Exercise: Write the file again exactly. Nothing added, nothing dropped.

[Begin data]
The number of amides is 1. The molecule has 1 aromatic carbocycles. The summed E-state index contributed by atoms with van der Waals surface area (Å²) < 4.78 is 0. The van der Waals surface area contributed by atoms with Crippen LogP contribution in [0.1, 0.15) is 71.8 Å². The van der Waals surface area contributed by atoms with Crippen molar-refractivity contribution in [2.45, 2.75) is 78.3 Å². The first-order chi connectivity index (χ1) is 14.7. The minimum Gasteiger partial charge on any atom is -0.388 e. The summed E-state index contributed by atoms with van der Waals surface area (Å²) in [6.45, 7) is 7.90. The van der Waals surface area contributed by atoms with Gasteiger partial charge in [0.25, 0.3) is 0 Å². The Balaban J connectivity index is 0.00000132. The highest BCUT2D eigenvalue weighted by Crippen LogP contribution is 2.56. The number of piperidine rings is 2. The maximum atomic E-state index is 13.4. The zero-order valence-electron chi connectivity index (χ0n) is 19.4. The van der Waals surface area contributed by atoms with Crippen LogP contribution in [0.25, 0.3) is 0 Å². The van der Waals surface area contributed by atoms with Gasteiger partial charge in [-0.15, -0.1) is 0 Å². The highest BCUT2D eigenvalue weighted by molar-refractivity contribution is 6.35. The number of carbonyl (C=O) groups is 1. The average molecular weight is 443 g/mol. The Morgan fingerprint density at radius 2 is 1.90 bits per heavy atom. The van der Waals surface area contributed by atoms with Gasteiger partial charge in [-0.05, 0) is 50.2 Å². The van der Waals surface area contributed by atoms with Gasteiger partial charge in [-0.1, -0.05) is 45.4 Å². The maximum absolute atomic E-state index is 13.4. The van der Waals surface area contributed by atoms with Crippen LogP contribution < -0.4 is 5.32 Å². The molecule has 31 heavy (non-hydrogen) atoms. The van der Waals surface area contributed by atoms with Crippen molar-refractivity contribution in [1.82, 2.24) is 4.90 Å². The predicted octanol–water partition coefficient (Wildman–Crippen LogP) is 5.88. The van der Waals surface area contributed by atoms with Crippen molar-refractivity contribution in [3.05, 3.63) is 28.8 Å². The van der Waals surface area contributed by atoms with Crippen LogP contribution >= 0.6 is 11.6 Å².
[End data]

The number of amides is 1. The molecule has 1 aromatic carbocycles. The summed E-state index contributed by atoms with van der Waals surface area (Å²) < 4.78 is 0. The van der Waals surface area contributed by atoms with Crippen LogP contribution in [0.1, 0.15) is 71.8 Å². The van der Waals surface area contributed by atoms with Crippen molar-refractivity contribution in [2.45, 2.75) is 78.3 Å². The first-order chi connectivity index (χ1) is 14.7. The minimum Gasteiger partial charge on any atom is -0.388 e. The summed E-state index contributed by atoms with van der Waals surface area (Å²) in [6.45, 7) is 7.90. The van der Waals surface area contributed by atoms with Gasteiger partial charge in [0.25, 0.3) is 0 Å². The Balaban J connectivity index is 0.00000132. The highest BCUT2D eigenvalue weighted by Crippen LogP contribution is 2.56. The number of piperidine rings is 2. The maximum atomic E-state index is 13.4. The zero-order valence-electron chi connectivity index (χ0n) is 19.4. The van der Waals surface area contributed by atoms with Crippen LogP contribution in [0.25, 0.3) is 0 Å². The van der Waals surface area contributed by atoms with Gasteiger partial charge in [-0.15, -0.1) is 0 Å². The highest BCUT2D eigenvalue weighted by molar-refractivity contribution is 6.35. The number of carbonyl (C=O) groups is 1. The average molecular weight is 443 g/mol. The Morgan fingerprint density at radius 2 is 1.90 bits per heavy atom. The van der Waals surface area contributed by atoms with Gasteiger partial charge in [-0.05, 0) is 50.2 Å². The van der Waals surface area contributed by atoms with Gasteiger partial charge in [-0.1, -0.05) is 45.4 Å². The maximum absolute atomic E-state index is 13.4. The van der Waals surface area contributed by atoms with Crippen LogP contribution < -0.4 is 5.32 Å². The molecule has 31 heavy (non-hydrogen) atoms. The van der Waals surface area contributed by atoms with Crippen molar-refractivity contribution in [1.82, 2.24) is 4.90 Å². The predicted octanol–water partition coefficient (Wildman–Crippen LogP) is 5.88. The van der Waals surface area contributed by atoms with Crippen molar-refractivity contribution in [3.05, 3.63) is 28.8 Å². The van der Waals surface area contributed by atoms with Crippen LogP contribution >= 0.6 is 11.6 Å².